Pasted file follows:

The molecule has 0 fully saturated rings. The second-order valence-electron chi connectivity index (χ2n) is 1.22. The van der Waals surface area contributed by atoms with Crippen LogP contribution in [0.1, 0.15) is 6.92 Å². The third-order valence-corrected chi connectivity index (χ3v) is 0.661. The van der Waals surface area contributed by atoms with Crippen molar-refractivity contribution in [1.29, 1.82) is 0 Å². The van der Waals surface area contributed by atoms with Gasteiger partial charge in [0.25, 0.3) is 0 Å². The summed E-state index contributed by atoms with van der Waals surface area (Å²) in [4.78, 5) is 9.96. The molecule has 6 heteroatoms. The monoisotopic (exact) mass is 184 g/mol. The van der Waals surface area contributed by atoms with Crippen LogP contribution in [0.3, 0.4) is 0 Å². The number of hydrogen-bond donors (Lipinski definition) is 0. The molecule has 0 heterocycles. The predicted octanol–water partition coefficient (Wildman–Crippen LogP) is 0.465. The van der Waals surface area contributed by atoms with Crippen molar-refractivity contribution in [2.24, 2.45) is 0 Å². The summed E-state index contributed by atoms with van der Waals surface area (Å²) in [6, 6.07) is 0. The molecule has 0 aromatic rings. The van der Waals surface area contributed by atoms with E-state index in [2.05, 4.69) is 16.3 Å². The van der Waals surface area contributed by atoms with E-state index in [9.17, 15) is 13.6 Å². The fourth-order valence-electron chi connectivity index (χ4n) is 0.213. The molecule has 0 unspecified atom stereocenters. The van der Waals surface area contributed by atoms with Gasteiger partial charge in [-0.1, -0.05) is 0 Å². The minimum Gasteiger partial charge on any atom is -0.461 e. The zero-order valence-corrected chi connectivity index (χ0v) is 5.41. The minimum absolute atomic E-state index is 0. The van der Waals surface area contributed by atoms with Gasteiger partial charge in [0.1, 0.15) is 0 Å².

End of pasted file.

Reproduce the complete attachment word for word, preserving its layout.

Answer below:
The molecule has 0 fully saturated rings. The second-order valence-electron chi connectivity index (χ2n) is 1.22. The van der Waals surface area contributed by atoms with Crippen LogP contribution in [0.1, 0.15) is 6.92 Å². The third-order valence-corrected chi connectivity index (χ3v) is 0.661. The van der Waals surface area contributed by atoms with Crippen molar-refractivity contribution in [1.29, 1.82) is 0 Å². The van der Waals surface area contributed by atoms with Gasteiger partial charge in [0.25, 0.3) is 0 Å². The summed E-state index contributed by atoms with van der Waals surface area (Å²) in [4.78, 5) is 9.96. The molecule has 6 heteroatoms. The monoisotopic (exact) mass is 184 g/mol. The van der Waals surface area contributed by atoms with Crippen LogP contribution in [0.3, 0.4) is 0 Å². The number of hydrogen-bond donors (Lipinski definition) is 0. The molecule has 0 heterocycles. The predicted octanol–water partition coefficient (Wildman–Crippen LogP) is 0.465. The van der Waals surface area contributed by atoms with Crippen molar-refractivity contribution in [2.24, 2.45) is 0 Å². The summed E-state index contributed by atoms with van der Waals surface area (Å²) in [6, 6.07) is 0. The molecule has 0 aromatic rings. The van der Waals surface area contributed by atoms with E-state index in [2.05, 4.69) is 16.3 Å². The van der Waals surface area contributed by atoms with E-state index in [9.17, 15) is 13.6 Å². The fourth-order valence-electron chi connectivity index (χ4n) is 0.213. The molecule has 0 unspecified atom stereocenters. The van der Waals surface area contributed by atoms with Gasteiger partial charge in [-0.1, -0.05) is 0 Å². The minimum Gasteiger partial charge on any atom is -0.461 e. The zero-order valence-corrected chi connectivity index (χ0v) is 5.41. The minimum absolute atomic E-state index is 0. The van der Waals surface area contributed by atoms with Gasteiger partial charge in [0.1, 0.15) is 0 Å².